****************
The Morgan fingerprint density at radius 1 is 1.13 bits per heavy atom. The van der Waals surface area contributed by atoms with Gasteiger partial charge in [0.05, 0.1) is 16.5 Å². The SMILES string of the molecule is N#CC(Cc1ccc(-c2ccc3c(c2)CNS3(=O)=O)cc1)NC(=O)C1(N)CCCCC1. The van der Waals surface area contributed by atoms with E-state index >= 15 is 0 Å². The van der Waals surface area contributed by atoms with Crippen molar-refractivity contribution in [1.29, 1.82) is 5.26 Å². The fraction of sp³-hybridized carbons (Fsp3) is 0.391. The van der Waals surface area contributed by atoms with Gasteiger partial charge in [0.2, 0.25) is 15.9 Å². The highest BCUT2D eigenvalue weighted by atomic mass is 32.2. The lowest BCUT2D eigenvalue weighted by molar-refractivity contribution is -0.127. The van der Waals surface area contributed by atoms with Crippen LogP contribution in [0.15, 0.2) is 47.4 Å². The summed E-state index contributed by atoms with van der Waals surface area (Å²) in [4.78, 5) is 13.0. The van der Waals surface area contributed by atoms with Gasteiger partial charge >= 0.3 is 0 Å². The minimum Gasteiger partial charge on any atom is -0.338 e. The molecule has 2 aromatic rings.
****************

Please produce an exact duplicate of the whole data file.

The Morgan fingerprint density at radius 1 is 1.13 bits per heavy atom. The van der Waals surface area contributed by atoms with Gasteiger partial charge in [0.05, 0.1) is 16.5 Å². The SMILES string of the molecule is N#CC(Cc1ccc(-c2ccc3c(c2)CNS3(=O)=O)cc1)NC(=O)C1(N)CCCCC1. The van der Waals surface area contributed by atoms with E-state index >= 15 is 0 Å². The van der Waals surface area contributed by atoms with Crippen molar-refractivity contribution in [1.29, 1.82) is 5.26 Å². The fraction of sp³-hybridized carbons (Fsp3) is 0.391. The van der Waals surface area contributed by atoms with Gasteiger partial charge in [0.2, 0.25) is 15.9 Å². The highest BCUT2D eigenvalue weighted by atomic mass is 32.2. The lowest BCUT2D eigenvalue weighted by molar-refractivity contribution is -0.127. The van der Waals surface area contributed by atoms with Crippen LogP contribution in [0.15, 0.2) is 47.4 Å². The summed E-state index contributed by atoms with van der Waals surface area (Å²) in [4.78, 5) is 13.0. The van der Waals surface area contributed by atoms with Gasteiger partial charge >= 0.3 is 0 Å². The minimum Gasteiger partial charge on any atom is -0.338 e. The molecule has 2 aromatic rings.